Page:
10 Bad Habits That Are Actually Good for You

Some bad habits are just meant to be preserved. Despite the fact that these are considered to be generally unhealthy – not to mention self-destructive – scientists believe that they can actually be good for you. Even though they don’t exactly make you the most polite person in the world either, in a way they can help you become healthier.

Don’t believe me? Check out the following list of the ten bad habits you are given permission to follow:

1. Drinking Coffee

Drinking coffee in moderation – that translates to no more than three cups a day – actually has more benefits than you think. Not only does it speed up your metabolism through caffeine, it also improves your stamina while exercising, it keeps you happy, and it reduces the risk of kidney disease and the old-age diabetes.

2. Eating in Bed

What better place to eat than your bed, right? If you enjoy eating in bed, you will definitely be delighted to hear that you can now ignore your mother’s advice about eating your favourite meal in bed. Even though it may not be the most hygienic thing in the world, it does help with food digestion. Apparently, sitting upright in bed and supporting yourself with pillows activates a long nerve called the vagus nerve which facilitates digestion.

3. Gossiping


You’ve grown up only to learn that gossiping is bad for you and the people around you. But what if I told you that you no longer have to resist the temptation to hearing juicy gossip about your colleagues? When you accidently pass along the office kitchen, give yourself a break and listen to the gossip. It will help you learn more about the people you come in contact with daily and have a laugh, something that helps reduce stress and anxiety.

4. Swearing

Rihanna angry rude

While swearing is intoxicating and can hurt other people’s feelings, sometimes it does help you balance your emotions at the same degree as losing your temper. Recent studies have shown that swearing at work can help you cope with stress and is an effective short-term relief from pain. So I guess next time you hear your colleagues swearing, you should thank them.

5. Drinking Beer


If you love beer and you enjoy a pint once in a while, then here’s another excuse to drink more of your favourite alcoholic beverage: researchers argue that beer – not wine – is the best heart disease fighter. This is because it contains many antioxidants and minerals that protect your vital organs and bones. However, that is only if you drink no more than one glass a day.

6. Biting Your Nails

Did you know that biting your nails has its own benefits? Even though experts have said that biting your nails can be classified as a mental disorder rather than an actual habit, doing so boosts your immune system and makes you healthier. As it turns out, it eliminates bugs that can make you ill – so, unless your nails are dirty, you can bite them as much as you want.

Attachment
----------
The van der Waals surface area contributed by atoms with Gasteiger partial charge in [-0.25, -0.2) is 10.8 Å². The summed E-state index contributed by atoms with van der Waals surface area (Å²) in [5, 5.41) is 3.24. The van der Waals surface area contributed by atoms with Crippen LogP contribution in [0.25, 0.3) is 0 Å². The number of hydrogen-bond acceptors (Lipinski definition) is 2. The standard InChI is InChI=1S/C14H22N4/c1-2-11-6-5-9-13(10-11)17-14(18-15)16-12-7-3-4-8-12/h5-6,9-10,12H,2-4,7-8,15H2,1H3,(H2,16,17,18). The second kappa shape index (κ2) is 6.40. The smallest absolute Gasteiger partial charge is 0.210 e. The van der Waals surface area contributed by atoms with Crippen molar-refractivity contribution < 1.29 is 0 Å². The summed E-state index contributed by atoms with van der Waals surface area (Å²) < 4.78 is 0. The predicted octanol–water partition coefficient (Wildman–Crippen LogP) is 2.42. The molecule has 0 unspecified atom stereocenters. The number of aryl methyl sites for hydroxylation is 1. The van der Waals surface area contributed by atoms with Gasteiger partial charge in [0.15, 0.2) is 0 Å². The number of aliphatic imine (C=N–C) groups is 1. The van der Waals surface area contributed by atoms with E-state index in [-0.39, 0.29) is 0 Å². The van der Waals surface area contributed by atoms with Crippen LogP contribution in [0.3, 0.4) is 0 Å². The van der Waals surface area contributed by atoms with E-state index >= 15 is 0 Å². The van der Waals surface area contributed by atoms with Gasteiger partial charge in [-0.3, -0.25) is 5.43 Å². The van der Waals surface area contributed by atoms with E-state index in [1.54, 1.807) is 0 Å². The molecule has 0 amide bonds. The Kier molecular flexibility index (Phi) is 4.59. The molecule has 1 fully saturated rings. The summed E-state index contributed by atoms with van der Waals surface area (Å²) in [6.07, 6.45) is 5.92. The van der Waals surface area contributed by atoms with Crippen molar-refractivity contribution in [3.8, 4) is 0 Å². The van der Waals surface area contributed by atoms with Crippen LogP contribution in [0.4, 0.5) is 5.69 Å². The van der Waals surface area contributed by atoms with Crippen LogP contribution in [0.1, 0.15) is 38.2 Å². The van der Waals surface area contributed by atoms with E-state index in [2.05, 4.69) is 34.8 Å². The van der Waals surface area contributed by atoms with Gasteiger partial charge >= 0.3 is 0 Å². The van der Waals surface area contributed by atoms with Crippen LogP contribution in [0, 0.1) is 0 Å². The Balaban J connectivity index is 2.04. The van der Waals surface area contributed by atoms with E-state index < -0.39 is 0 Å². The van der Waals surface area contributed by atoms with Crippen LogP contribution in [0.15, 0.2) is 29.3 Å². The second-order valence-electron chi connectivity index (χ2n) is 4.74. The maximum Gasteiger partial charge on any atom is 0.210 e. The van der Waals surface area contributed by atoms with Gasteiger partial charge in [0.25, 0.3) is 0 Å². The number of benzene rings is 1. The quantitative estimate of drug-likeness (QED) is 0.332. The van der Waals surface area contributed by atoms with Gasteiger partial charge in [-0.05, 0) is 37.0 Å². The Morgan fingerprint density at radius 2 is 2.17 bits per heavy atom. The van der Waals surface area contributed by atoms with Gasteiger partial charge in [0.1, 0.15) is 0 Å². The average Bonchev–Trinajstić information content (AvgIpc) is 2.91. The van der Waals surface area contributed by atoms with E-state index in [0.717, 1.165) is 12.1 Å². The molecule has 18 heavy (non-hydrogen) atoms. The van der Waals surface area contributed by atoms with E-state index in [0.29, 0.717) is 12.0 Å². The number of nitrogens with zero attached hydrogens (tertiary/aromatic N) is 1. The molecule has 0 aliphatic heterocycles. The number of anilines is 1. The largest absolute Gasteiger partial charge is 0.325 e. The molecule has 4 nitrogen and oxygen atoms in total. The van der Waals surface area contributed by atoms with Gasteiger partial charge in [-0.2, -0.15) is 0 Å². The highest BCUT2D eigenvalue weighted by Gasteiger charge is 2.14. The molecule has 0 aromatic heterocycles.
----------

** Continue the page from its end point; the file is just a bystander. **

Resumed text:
7. Giving in to Your Cravings

Give in to your cravings to reduce cravings. Does this make any sense? If you are trying to lose weight and forcing yourself to follow a strict diet, it’s only natural that you crave for junk food or sweets. While it’s not wise to break your healthy eating habits, sometimes it’s okay to let go. This could be your little reward that keeps you happy and motivates you to stay on track.

8. Fidgeting

If you tend to fidget, you are more likely to have good memory skills and a fast metabolism. That’s probably because fidgeting can burn up to 350 extra calories a day, according to research. Apart from that, you are less likely to experience joint and back pain in contrast to those who don’t fidget, and you feel much more relaxed and stress-free while you are doing it.

9. Spitting

Overlooking the fact that this is just another gross habit, spitting can keep you healthy. This is helpful if you are a runner since your mouth and throat produces more saliva, which only creates the need for you to spit. Doing so allows you to breathe more easily and it improves your endurance.

10. Knuckle Cracking

Knuckle Cracking

Despite common belief, knuckle cracking doesn’t weaken your joints and doesn’t lead to arthritis. A study that examined the health of joints on people who cracked their knuckles found that their joints were as healthy as those who didn’t. Apparently, doing so only makes them more flexible as it stretches them out, allowing a greater degree of movement in your hands.

See Also: The Not-to-Do List: 16 Career Habits You Need to Quit Now

It seems to me that all of these ten habits that are considered to be bad aren’t that life-threating, after all. On the contrary, they are necessary habits that are actually good for your health and overall wellbeing, reducing the risk of serious illnesses and anxiety.

So, are there any habits from this list that you follow? How are these affecting your quality of life? Let me know what you think in the comments section below…